Home office and remote work are no new trends, but it was the Corona crisis that triggered a major debate on the subject. Now the German Minister of Labor wants to introduce a right for home offices, with Twitter all employees will be able to decide for themselves in the future whether they work in the office or from home, and our innovation workshops are also in many cases deliberately held online.
However, there is still a lot of uncertainty in many companies about home offices. In addition to questions about the right IT infrastructure, data security and proof of working hours, many discussions revolve around the productivity of employees working from home.
A Chinese experiment shows interesting findings about Remote Work.
Stanford professor Nicholas Bloom conducted a nine-month study in cooperation with Ctrip, China’s largest travel agency with 16,000 employees. The study divided 500 employees into two groups – a control group (who continued to work in the office) and employees who volunteered to work from home. While Bloom started his study “DOES WORKING FROM HOME WORK? EVIDENCE FROM A CHINESE EXPERIMENT” he assumed that the productivity of both groups would be similar, the results showed a different picture.
The group of homeworkers completed their working hours in full, took shorter breaks, had fewer sick days and generally took less vacation. While the office workers came to the office late or left too early on average several times a week. They also found that working at home was less distracting. In addition, teleworker turnover dropped by 50 percent and Ctrip saved nearly $2,000 per employee in rent by reducing office space at headquarters. Nevertheless, the study found that more than half of the home workers did not want to work 100 percent from home because they felt too isolated.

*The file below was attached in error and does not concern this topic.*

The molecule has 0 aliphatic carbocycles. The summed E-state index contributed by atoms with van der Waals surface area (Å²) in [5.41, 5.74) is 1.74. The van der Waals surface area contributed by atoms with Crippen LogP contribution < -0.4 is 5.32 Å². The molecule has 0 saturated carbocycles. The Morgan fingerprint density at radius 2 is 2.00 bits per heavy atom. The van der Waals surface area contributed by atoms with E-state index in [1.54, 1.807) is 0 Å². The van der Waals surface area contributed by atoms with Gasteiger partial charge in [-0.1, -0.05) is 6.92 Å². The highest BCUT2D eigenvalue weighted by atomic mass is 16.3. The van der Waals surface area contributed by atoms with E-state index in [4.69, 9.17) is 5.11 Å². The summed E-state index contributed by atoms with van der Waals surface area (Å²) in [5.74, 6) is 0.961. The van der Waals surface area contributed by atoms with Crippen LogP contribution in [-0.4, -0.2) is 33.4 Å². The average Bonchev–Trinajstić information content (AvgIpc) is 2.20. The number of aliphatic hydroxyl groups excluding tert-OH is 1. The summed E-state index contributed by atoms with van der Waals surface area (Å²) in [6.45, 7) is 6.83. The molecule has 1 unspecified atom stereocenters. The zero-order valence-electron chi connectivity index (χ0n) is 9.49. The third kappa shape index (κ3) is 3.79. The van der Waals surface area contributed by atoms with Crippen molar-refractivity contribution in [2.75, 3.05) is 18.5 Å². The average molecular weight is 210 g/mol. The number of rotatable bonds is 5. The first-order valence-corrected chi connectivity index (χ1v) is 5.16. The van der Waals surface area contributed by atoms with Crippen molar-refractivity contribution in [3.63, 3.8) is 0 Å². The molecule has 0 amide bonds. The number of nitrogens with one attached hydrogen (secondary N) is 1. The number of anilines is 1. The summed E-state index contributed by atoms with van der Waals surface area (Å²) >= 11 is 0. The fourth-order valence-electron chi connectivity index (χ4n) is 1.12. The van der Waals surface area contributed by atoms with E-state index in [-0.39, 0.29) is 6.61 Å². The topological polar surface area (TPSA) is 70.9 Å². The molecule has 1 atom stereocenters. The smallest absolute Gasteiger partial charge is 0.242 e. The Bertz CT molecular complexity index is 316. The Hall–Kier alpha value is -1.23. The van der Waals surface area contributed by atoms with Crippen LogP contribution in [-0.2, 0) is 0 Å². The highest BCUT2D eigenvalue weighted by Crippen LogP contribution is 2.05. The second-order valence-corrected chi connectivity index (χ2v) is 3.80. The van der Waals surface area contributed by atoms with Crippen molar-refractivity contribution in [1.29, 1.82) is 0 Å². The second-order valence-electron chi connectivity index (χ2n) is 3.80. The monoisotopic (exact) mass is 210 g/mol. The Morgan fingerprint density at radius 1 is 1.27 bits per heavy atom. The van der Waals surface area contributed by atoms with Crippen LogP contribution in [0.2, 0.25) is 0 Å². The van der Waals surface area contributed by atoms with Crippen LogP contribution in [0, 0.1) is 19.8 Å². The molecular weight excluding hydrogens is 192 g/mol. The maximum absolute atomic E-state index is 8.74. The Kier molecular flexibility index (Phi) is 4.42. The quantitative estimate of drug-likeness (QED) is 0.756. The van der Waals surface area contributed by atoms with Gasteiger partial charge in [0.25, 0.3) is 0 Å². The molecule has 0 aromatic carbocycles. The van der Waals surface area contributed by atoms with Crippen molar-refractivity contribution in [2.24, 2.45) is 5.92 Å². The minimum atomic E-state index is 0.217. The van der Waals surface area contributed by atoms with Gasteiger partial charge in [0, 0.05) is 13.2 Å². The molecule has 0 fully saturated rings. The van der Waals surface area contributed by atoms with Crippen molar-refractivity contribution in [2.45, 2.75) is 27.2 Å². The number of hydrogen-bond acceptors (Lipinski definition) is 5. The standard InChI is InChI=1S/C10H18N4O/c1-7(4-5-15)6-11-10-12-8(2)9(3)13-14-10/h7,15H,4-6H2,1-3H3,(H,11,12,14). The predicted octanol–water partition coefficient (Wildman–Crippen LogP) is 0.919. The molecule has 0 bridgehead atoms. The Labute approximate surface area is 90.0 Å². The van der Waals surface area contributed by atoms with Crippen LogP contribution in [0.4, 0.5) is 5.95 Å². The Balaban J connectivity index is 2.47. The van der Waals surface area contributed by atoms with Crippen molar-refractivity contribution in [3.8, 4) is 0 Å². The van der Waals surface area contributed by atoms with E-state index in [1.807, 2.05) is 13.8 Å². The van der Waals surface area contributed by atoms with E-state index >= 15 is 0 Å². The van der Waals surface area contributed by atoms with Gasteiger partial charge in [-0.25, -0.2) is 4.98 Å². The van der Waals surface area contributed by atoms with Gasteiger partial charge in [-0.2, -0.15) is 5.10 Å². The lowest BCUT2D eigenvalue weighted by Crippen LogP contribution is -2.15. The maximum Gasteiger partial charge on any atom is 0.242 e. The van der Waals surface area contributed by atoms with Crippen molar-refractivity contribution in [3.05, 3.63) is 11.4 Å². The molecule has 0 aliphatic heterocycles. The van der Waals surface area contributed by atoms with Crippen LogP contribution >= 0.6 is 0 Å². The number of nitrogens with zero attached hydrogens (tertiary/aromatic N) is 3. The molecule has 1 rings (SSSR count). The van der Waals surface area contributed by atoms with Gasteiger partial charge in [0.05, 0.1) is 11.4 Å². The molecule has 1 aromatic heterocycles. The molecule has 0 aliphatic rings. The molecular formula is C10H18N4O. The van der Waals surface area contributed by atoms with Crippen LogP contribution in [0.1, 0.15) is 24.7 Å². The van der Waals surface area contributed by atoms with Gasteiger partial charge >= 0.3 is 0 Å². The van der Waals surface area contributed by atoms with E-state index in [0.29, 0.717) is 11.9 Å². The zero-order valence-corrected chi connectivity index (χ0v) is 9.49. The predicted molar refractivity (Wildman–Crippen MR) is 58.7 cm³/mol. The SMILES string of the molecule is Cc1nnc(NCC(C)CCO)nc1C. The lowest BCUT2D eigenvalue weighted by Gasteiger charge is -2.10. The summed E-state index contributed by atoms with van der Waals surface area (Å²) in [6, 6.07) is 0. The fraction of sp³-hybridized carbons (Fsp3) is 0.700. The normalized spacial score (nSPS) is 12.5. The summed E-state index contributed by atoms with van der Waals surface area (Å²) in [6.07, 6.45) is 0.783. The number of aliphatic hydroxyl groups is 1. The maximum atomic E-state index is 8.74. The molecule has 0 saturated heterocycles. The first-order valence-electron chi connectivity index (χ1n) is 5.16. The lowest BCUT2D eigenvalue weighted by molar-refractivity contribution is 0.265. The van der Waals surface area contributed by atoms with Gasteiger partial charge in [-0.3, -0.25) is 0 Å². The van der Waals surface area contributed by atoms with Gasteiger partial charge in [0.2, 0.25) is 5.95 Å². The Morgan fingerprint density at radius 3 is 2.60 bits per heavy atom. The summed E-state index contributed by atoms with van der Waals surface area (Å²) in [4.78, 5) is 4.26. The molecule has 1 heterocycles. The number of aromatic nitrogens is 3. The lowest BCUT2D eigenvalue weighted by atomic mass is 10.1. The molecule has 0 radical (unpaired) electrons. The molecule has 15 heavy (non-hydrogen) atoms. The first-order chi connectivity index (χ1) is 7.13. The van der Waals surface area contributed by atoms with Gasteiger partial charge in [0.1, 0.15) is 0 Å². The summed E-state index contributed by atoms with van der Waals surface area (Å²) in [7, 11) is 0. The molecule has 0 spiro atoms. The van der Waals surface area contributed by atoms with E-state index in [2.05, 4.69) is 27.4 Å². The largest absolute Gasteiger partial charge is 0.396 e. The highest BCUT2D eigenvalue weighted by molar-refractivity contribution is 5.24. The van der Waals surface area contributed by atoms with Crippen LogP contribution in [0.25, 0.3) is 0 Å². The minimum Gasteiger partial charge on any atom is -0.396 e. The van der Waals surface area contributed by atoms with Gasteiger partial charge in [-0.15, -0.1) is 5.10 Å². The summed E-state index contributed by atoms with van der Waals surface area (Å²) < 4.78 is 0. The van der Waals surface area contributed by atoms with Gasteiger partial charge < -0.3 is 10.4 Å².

Home office and office work – the balance makes the difference
It is not only the above-mentioned study that shows the advantages for employees and employers. A study on “Does Employee Happiness have an Impact on Productivity?” by Oxford University also confirms that happier employees are more productive. An employee can gain self-confidence from the trust placed in his or her work by the employer. The chance to react quickly without major hurdles to situations such as a child’s illness reduces stress for employees who would otherwise have to choose between family and work. For employees who have problems with morning concentration, the elimination of the need to travel to work can be a significant factor in motivation and creativity. For introverted employees, the choice between an open-plan office and a home office can also be a driver for better performance and more concentrated work. The crucial thing is to find the right balance between office work and home office in order to avoid the feeling of employee isolation shown in the study.
COVID-19 – driver for digital working methods
As Christian Buchholz mentions in his article “What we have learned after 3 months in digital workshops“, in future not only the question “How can I use the possibilities of digital technologies to achieve even better results in meetings and workshops? but “How can I use the possibilities of digital technologies for my company and my employees to achieve even better results? . The digital change has been accelerated considerably by the current situation. In the future, virtual collaboration will be an essential part of our work and the ability to do so a competence that every employee in the company should learn.